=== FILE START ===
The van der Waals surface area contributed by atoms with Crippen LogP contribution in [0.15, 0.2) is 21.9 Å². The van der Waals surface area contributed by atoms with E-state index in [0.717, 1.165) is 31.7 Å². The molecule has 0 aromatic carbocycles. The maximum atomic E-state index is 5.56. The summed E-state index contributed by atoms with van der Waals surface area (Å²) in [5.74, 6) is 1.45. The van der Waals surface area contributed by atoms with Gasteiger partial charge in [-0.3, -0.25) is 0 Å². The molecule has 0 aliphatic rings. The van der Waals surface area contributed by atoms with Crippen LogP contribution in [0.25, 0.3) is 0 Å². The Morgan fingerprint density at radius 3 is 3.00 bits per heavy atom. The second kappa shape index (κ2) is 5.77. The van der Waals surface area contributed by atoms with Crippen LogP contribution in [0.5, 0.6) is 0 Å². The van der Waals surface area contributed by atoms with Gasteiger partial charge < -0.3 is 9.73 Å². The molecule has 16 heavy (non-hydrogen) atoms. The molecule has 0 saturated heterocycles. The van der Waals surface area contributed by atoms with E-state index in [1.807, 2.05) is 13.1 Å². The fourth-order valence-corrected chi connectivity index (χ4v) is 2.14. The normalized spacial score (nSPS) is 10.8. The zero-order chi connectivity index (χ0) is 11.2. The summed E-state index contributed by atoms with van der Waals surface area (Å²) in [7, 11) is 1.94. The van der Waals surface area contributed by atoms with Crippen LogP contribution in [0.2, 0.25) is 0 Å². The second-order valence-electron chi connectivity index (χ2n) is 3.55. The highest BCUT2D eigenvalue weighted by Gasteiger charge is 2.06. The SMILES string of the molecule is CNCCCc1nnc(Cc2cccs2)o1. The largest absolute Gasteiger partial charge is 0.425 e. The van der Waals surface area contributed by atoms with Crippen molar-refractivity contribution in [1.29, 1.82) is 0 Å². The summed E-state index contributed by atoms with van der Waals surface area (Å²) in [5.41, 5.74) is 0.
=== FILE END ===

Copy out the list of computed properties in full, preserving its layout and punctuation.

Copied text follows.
The van der Waals surface area contributed by atoms with Crippen LogP contribution in [0.15, 0.2) is 21.9 Å². The van der Waals surface area contributed by atoms with E-state index in [0.717, 1.165) is 31.7 Å². The molecule has 0 aromatic carbocycles. The maximum atomic E-state index is 5.56. The summed E-state index contributed by atoms with van der Waals surface area (Å²) in [5.74, 6) is 1.45. The van der Waals surface area contributed by atoms with Gasteiger partial charge in [-0.3, -0.25) is 0 Å². The molecule has 0 aliphatic rings. The van der Waals surface area contributed by atoms with Crippen LogP contribution in [0.25, 0.3) is 0 Å². The Morgan fingerprint density at radius 3 is 3.00 bits per heavy atom. The second kappa shape index (κ2) is 5.77. The van der Waals surface area contributed by atoms with Crippen LogP contribution in [0.5, 0.6) is 0 Å². The van der Waals surface area contributed by atoms with Gasteiger partial charge < -0.3 is 9.73 Å². The molecule has 16 heavy (non-hydrogen) atoms. The molecule has 0 saturated heterocycles. The van der Waals surface area contributed by atoms with E-state index in [1.807, 2.05) is 13.1 Å². The fourth-order valence-corrected chi connectivity index (χ4v) is 2.14. The normalized spacial score (nSPS) is 10.8. The zero-order chi connectivity index (χ0) is 11.2. The summed E-state index contributed by atoms with van der Waals surface area (Å²) in [7, 11) is 1.94. The van der Waals surface area contributed by atoms with Crippen LogP contribution in [0.2, 0.25) is 0 Å². The second-order valence-electron chi connectivity index (χ2n) is 3.55. The highest BCUT2D eigenvalue weighted by Gasteiger charge is 2.06. The SMILES string of the molecule is CNCCCc1nnc(Cc2cccs2)o1. The largest absolute Gasteiger partial charge is 0.425 e. The van der Waals surface area contributed by atoms with Crippen molar-refractivity contribution in [1.29, 1.82) is 0 Å². The summed E-state index contributed by atoms with van der Waals surface area (Å²) in [5.41, 5.74) is 0.